ICAMS / Interdisciplinary Centre for Advanced Materials Simulation


Constitutive models for crystalline materials development and applications

Date: 12.08.2008
Place: ICAMS,Raum 1103

Anxin Ma, Department of Materials, Imperial College London, London, United Kingdom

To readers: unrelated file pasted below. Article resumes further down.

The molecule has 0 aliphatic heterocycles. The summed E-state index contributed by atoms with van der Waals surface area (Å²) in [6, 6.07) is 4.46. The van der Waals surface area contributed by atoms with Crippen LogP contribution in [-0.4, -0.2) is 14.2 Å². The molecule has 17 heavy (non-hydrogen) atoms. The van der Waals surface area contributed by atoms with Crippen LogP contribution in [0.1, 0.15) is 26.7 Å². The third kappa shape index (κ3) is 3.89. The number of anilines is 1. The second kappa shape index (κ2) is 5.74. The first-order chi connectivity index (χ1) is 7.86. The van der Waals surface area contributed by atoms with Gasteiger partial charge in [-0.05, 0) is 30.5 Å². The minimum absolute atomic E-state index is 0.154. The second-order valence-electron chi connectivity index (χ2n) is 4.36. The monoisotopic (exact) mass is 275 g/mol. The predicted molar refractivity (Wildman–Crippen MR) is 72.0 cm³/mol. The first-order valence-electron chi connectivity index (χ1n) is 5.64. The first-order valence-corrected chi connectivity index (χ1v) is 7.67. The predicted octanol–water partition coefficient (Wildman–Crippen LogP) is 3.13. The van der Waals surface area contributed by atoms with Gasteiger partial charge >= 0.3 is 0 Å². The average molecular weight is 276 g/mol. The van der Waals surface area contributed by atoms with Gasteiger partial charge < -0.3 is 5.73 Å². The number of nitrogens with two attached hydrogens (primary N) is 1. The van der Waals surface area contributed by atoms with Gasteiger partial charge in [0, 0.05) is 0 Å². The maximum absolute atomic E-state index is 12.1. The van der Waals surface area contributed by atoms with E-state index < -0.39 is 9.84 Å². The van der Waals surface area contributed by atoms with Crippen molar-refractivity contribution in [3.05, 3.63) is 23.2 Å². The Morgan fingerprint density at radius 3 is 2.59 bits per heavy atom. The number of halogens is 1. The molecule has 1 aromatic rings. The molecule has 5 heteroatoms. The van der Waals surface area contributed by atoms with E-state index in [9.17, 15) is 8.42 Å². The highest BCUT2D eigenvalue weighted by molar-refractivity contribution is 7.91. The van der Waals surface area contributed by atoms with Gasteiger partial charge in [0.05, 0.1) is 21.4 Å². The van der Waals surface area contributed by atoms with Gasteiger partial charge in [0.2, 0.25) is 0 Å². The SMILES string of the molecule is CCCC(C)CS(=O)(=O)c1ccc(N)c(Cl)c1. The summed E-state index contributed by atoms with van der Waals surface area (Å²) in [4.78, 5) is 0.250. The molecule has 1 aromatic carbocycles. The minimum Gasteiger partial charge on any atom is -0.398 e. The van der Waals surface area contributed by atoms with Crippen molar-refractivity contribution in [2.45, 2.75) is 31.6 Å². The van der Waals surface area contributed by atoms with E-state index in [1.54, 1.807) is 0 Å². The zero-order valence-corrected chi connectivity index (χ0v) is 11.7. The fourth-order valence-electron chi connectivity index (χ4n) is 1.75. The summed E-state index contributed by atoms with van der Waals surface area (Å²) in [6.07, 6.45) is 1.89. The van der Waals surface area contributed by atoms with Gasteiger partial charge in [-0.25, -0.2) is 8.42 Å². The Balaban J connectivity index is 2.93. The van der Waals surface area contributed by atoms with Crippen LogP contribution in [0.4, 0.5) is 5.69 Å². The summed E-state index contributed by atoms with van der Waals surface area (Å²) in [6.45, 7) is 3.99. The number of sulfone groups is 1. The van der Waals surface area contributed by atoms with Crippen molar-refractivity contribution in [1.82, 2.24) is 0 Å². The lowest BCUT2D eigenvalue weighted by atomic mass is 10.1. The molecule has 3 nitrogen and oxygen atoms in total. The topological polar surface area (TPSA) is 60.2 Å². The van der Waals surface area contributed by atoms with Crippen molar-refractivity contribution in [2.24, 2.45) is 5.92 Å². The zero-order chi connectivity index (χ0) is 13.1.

Three-level-constitutive models are generated for poly-crystalline materials with respect to grain center, near grain boundary and across grain boundary volume fractions. For the first level constitutive model SSDs are used as internal variables while for the second level SSDs and GNDs have to be considered at the same time. This is because non-uniform plastic deformations occur commonly which can cause non ignorable orientation gradients for a bulk material point in a small neighborhood and a certain number of additional dislocations have to be introduced to preserve the lattice continuity. Furthermore for the third level constitutive model interactions between mobile dislocations and grain boundaries have to be introduced by penetration energy and grain boundary elements. Aluminum bi-crystals with different mis-orientation are studied experimentally and numerically. Furthermore the dislocation models have be extended to study superalloy creep. Account is taken of dislocation glide in the channels of the matrix of the face-centered cubic phase, dislocation deposit at the interfaces with the reinforcing L12 precipitates and the processes leading to cutting of them by dislocation ribbons via stacking fault shear of the type. The novelty of this application lies in its treatment of ribbons produced by the combination of channel dislocations by an appropriate set of dislocation reactions. The model allows the following features of superalloy creep to be recovered: channel thickness and precipitate size dependence, lattice misfit, internal stress relaxation, incubation phenomena, and the inter-relationship of tertiary and primary creep, damage and vacancy accumulation, and possible driving force for rafts formation. At last part of this presentation some concepts about future work are discussed.

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